Chucky is one of the most iconic figures in the spectrum of horror. Anyone can immediately draw to mind what the doll looks like. The major elements are all very much recognizable to most people. There’s something so perfect about the look and design of the doll where you completely believe that it could have been a popular toy that a kid received for his birthday in 1988. But it took a long time for that iconic figure to make it to the screen, and it went through a long and difficult evolution both before and after its debut appearance.
Like anything in film, it all begins with the script. Don Mancini’s original screenplay was very different from what wound up being made. His story was called Blood Buddy and was much more focused on the consumer satire that is sort of a background element in Child’s Play. A solid idea, Blood Buddy is an interesting twist on a killer toy story as the doll is actually a manifestation of Andy’s id. Satirizing dolls that pee, etc. the “Blood Buddy” is a doll that bleeds when cut or scraped, so that kids would have to go and buy special band-aids from the toy company to patch their buddy up. In this initial story, Andy makes a blood pact with the toy, mixing his blood with its synthetic blood and causing it to inadvertently come to life. From that point on, even if Andy doesn’t realize it, the two are linked. The doll kills anyone that the boy harbors an unconscious resentment toward.
The look of the doll wasn’t too specific originally, so it was left up to makeup wunderkind Kevin Yagher to design it. Producer David Kirshner also did a lot of design work. While most people believe that Chucky was directly influenced by the My Buddy doll, it was only a minor influence with the bulk of it coming from the Cabbage Patch craze. The finished Chucky design is perfect for what they had in mind. It’s such an ‘80’s toy. That’s what makes it so scary. Before the scars and the stitches, what made him scary was the fact that he was just a doll that you could actually believe a kid would own. It was all so innocent, which made everything that he winds up doing so much scarier.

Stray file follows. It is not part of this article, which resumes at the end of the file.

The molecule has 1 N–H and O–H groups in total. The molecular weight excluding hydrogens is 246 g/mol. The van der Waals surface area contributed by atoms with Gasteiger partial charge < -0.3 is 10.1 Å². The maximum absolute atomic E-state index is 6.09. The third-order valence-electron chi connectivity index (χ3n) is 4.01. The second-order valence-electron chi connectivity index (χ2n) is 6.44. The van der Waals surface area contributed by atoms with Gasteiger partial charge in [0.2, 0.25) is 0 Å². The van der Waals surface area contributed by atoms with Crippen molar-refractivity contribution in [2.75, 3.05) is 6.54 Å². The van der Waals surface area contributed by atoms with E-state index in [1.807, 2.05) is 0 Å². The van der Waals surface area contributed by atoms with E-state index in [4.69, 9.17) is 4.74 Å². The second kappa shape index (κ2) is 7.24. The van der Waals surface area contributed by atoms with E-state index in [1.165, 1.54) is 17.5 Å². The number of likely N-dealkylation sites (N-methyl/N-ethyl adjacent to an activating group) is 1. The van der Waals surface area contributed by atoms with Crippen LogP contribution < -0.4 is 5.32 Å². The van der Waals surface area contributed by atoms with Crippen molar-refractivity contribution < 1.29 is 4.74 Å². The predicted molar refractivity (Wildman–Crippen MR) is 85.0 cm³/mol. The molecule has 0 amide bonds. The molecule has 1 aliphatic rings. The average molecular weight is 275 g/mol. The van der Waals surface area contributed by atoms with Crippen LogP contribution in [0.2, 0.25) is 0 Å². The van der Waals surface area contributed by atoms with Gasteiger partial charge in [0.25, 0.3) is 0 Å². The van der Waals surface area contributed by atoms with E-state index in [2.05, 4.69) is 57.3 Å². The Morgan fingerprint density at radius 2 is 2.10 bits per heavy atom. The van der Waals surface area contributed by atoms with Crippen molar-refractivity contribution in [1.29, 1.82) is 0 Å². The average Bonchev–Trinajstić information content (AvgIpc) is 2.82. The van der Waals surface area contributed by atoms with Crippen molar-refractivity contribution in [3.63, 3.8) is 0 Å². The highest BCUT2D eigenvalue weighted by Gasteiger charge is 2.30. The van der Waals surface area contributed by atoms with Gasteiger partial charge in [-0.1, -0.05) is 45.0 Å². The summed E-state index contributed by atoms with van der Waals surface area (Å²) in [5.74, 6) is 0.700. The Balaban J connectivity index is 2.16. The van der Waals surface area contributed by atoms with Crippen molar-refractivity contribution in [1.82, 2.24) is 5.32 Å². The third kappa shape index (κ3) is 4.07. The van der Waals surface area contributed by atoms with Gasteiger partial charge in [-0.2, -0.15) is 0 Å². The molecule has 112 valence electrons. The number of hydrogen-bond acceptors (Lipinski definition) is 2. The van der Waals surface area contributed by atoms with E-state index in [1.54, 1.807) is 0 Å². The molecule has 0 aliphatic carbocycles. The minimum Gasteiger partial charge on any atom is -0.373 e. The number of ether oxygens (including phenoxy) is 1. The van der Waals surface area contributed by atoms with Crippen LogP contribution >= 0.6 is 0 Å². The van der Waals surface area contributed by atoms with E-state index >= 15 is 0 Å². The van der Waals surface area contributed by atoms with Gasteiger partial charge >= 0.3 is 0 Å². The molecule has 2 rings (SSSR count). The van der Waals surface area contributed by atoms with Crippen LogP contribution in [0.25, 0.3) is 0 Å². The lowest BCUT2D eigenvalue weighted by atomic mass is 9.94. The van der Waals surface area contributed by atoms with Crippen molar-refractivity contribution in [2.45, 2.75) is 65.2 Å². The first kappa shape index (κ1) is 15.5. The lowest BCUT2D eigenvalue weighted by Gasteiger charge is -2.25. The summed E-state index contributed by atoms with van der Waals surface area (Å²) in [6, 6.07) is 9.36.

Yagher also brought an interesting element to the first movie that has been noticeably absent from some of the later sequels. The mythology created in Child’s Play states that the longer Chucky spends inside the doll body, the more human he becomes. That’s why Chucky is trying so hard to transfer his soul into Andy’s body, because if he runs out of time, then he becomes trapped and there’s nothing he can do. This element of the story is at least partially intact in the first two sequels, but the first makes the most of it. As the film goes on, you can actually see Chucky grow more and more human. His skin starts to look like human skin. His drawn on eyebrows become actual hair. This is an incredible attention to detail that was sadly absent from the rest of the franchise. Of course, it probably couldn’t have survived after that whole plot point was dropped from Bride onward.
Chucky looks basically the same in the second as he does in the first, except that his look does not evolve over the course of the movie, as stated. Most of the changes are subtle and made for the sake of functionality more than anything else.
Child’s Play 3 sees the first redesign, which is much tamer compared to everything that would follow it. The design is mostly to fit the story, in which the Good Guy doll is dusted off and rebranded for a 1990’s market. Chucky is a little meaner looking here, a little more menacing, but can still switch back to his natural doll-like state. It wasn’t a drastic redesign, just enough to make things interesting.
Ironically, it’s the fourth film, Bride of Chucky that introduced the doll most people know and love. This is the image that immediately comes to mind when people think of Chucky. Don’t get me wrong, I think stitched Chucky is a brilliant move in Bride. It’s a horror comedy and it makes perfect sense. The title and concept reference The Bride of Frankenstein, so to give Chucky a Frankenstein-ish appearance is genius. What I don’t really understand is why the look continued after that movie, because it is sort of a one-off joke. Chucky’s appearance has no real bearing on Seed of Chucky.
In Curse it at least makes a sort of sense because that film is about tying all the loose ends of the franchise together, so it’s incredibly appropriate to have both unscarred and scarred Chucky in that one. There was a backlash against the doll’s appearance after the trailer was released, but they were holding off revealing the scarred look until its release, which was a surprise that actually worked. The reason Chucky looks so bad in certain shots of the trailer is because it is actually the scarred doll digitally altered to look unscarred.
In some ways, Curse of Chucky was an appropriate way to bring the series back to its roots both with a straightforward horror movie as well as return to Chucky’s original appearance. Things appear to have come full circle, but it’s hard to imagine that the franchise is over. In fact, Mancini is already hard at work on writing the next one. And as long as the series keeps on going, Chucky’s appearance will no doubt continue to evolve.